Joanna Bogle also writes about Shrovetide in her book, A Book of Feasts and Seasons, and she explains that in the days when the Lenten fast was more strictly observed all meat, eggs and cream had to be eaten up before the fast began on Ash Wednesday. As such, in Britain, the Monday before Ash Wednesday is still known in some areas as 'Collop Monday'; Collops being bits of meat, which were consumed on that day. Until not very long ago, the merry-making associated with Collop Monday included the recitation of verses written as part of a farewell gesture to hilarity, rich food and wine until the end of Lent. As such, it is also known as 'Poets' Day' and the scholars of Eton used to compose valedictory verses to be recited on Collop Monday.

However, today is more popularly known as 'Pancake Day' even if the significance may be lost on many who do not keep the fast. I recall pancakes being served every year on this day when I was in Halls in University; similarly fish was always served on a Friday. Pancakes of course, have plenty of eggs, cream and milk as their main ingredient and later today, the Prior of Cambridge, Fr Richard Conrad, OP will make us some of his famous and delicious pancakes with a hint of lemon and orange. As a special treat, we shall also eat them with some maple syrup which was sent to us from the USA by a friend recently.

In some English villages, a pancake race (shown on left) is held as an event for mothers. Every woman taking part must wear a headscarf and an apron. She must bring along a frying pan with a half-cooked pancake in it. They then line up along a starting line, and set off when a bell is sounded. Before reaching the end-point of the race, each mother must toss the pancake three times (in honour of the Trinity). Failure to do so disqualifies the contestant. The winner is the first to reach the end with the pancake successfully tossed and still in the pan!

On a more sombre note, today is also called Shrove Tuesday, from the Middle English word, "shriven" meaning to receive absolution for sins. This of course is a reference to the Sacrament of Penance and in pre-Reformation England, a bell would beckon the people to church on Shrove Tuesday in order that they might confess their sins and thus be prepared to embark on the trials of the Lenten fast in a state of grace. Incidentally, the Church retains this practice by enjoining all Catholics (who are conscious of having committed a mortal sin) to receive the Sacrament of Reconciliation at least once a year, particularly in this period before Easter. In parts of England, the church bells still ring out on this day but they are called the 'Pancake Bell'.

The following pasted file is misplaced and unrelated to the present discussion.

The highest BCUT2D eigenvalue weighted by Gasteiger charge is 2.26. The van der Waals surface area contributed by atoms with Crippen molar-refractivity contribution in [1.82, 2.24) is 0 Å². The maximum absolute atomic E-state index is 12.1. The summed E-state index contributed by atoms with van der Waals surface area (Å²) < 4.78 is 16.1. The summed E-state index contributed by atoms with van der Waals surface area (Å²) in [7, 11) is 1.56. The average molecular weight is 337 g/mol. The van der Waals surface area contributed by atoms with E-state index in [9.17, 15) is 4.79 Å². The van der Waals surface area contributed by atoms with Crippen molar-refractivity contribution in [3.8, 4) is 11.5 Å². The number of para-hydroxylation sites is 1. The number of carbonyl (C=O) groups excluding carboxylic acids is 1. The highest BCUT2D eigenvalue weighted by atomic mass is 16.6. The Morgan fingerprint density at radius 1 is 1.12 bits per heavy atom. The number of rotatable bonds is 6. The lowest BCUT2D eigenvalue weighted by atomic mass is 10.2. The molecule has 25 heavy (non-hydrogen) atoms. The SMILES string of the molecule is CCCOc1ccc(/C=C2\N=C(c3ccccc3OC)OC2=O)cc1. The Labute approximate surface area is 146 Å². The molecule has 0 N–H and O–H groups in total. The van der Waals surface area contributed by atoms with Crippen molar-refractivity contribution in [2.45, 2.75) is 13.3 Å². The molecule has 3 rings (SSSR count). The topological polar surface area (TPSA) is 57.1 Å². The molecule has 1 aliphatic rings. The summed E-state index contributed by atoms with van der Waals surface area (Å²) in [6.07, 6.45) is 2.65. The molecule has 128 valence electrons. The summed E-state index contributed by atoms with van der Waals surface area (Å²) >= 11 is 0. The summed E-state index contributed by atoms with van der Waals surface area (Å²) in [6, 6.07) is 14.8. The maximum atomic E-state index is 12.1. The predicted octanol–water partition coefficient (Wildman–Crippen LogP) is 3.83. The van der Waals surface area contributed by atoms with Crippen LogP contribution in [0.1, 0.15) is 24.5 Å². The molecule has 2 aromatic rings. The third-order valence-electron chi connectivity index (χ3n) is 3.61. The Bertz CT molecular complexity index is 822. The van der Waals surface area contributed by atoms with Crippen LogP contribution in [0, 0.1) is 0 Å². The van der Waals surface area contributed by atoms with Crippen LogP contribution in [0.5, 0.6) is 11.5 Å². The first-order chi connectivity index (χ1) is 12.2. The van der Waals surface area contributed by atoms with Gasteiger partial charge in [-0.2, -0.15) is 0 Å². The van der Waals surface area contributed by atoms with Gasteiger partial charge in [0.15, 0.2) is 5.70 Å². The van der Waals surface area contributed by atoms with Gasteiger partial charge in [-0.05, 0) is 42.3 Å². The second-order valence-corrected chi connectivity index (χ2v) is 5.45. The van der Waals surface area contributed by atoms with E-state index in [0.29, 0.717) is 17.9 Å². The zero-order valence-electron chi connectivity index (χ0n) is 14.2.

Of course, as our reflections on the last two days have noted, such feasting does not make sense without a fast and indeed, vice versa. The one presupposes the other. As such, the practice of eating pancakes on this day, the secular revelries of Mardi Gras and Carnival from Sydney to Rio de Janeiro to New Orleans, all make little sense if it is not followed by an authentic fast. Otherwise, it just become yet another meaningless ritual and an excuse for excess and (in some cases) wanton debauchery!

By all means, let us enjoy our pancakes and let off steam on this day but let us also remember that this feasting and revelry anticipates the great Lenten fast and ought to lead to our being shriven; to receive absolution for our sins in the beautiful Sacrament of Reconciliation is perhaps the greatest cause for laughter and rejoicing and indeed the best preparation for the great Paschal Feast.